Susan, please come, with your young scholars, to Haiti. They have stories to get out to the world. Haitian voices have not been heard. People are afraid to come to Haiti because the loudest message is that of violence. During my five day stay I only witnessed gentle kindness, gifts delivered to my boat every fifteen minutes, smiling faces of young and old, curiosity about my travels and my boat, skilled craftsmanship in building boats from felled trees and scraps of fabric, expert sailing and paddling skills among the very young and very old, gardening efforts in the bone dry dirt, and an ability to last days without food.

I tried to capture the essence of the community of Ile a Vache in photos.

A view from the hill.  Alembic sits mid photo
A view from the hill. Alembic sits mid photo

Cruisers have told me to avoid taking photos of people, so most are of the village. One enterprising man had transformed his home into a resort for visiting tourists.

Jerome's contact.  Come visit!
Jerome’s contact. Come visit!
Lovely curtains for a door to your room
Lovely curtains for a door to your room
Dining Room
Dining Room
Front Entry
Front Entry
Where the Creole meals are created
Where the Creole meals are created
Living Room
Living Room
New rooms under construction
New rooms under construction
A toilet and shower.  Unusual for this community
A toilet and shower. Unusual for this community

This was the only effort toward tourism, sanitation, and connection to the world wide web that I witnessed in the village. My tour guides were teenagers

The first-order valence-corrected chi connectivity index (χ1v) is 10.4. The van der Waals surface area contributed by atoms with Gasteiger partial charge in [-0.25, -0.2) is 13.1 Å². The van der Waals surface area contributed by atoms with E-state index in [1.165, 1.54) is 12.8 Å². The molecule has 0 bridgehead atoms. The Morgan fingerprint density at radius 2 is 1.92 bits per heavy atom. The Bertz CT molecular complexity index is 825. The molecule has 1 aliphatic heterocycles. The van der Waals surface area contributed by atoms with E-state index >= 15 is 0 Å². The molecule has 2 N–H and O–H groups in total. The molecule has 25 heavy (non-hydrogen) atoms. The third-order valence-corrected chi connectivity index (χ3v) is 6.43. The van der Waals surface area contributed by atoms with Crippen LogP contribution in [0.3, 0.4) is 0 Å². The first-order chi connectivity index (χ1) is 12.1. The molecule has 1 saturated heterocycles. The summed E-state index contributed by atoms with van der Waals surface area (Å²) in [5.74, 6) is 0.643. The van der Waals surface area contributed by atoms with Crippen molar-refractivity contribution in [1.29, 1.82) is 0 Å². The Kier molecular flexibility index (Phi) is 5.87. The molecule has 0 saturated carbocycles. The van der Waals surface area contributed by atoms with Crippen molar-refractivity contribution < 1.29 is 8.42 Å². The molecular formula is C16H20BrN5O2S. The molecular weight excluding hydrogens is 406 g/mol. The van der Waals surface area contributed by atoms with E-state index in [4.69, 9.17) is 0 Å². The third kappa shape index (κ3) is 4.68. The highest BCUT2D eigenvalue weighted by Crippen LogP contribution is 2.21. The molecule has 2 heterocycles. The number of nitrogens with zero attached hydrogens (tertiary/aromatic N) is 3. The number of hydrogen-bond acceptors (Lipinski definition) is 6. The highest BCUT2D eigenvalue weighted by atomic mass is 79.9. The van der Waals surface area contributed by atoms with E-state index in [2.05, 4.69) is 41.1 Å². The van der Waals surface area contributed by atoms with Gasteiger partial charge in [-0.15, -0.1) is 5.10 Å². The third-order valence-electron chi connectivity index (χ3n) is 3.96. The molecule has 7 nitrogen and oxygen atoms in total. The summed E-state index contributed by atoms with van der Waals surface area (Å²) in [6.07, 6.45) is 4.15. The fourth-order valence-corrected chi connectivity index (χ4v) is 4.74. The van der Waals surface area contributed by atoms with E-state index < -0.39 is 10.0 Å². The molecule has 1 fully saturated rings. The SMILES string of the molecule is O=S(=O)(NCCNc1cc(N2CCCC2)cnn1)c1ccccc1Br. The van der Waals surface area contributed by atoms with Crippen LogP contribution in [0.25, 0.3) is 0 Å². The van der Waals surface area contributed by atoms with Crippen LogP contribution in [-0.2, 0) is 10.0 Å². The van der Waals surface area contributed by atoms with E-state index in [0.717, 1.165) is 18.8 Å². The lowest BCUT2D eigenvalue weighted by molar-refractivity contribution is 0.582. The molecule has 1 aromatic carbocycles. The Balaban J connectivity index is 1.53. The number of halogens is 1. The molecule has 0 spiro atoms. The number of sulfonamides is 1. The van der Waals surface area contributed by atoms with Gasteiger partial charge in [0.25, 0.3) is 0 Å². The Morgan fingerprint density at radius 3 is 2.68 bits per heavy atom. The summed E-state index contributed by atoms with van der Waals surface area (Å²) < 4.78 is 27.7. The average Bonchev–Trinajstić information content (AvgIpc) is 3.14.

My tour guide wants to be an engineer
My tour guide wants to be an engineer

and certainly did not show me all of the local developments.

Popular shared areas in the village were the playground, the church, and the boat yard where they constructed dugout canoes and more elaborate water craft, all without electricity or modern tools. Also noteworthy, were the street lights. While the island had no general electricity, there were many solar panels to power the street lights.

Playground
Playground
Solar Panels for Street Lights
Solar Panels for Street Lights
Beautifully handcrafted boats
Beautifully handcrafted boats
Church
Church

A few foreigners have come to this island to build establishments and locals have benefitted vaguely from the jobs and tourism. One French man came decades ago to build the Port Morgan Resort. Strolling through this resort, I met the proprietor, but encountered zero customers. Another woman came to help children and opened an orphanage. While this facility was too far away for me to visit on foot, I have heard that she continues her efforts with minimally funded success.

The landscape and access to the ocean is second to none, which begs the question: why can’t this island become a thriving tourist attraction? How can this community help itself? Most locals have inadequate food, no sanitary facilities, and cannot read or write. While I don’t want to inflict my ideals on any individual, I witnessed too many people begging for food, boat supplies, clothing, and revealing to me that they are barely surviving. I wish I could wave a magic wand and bring some ease to this lovely region.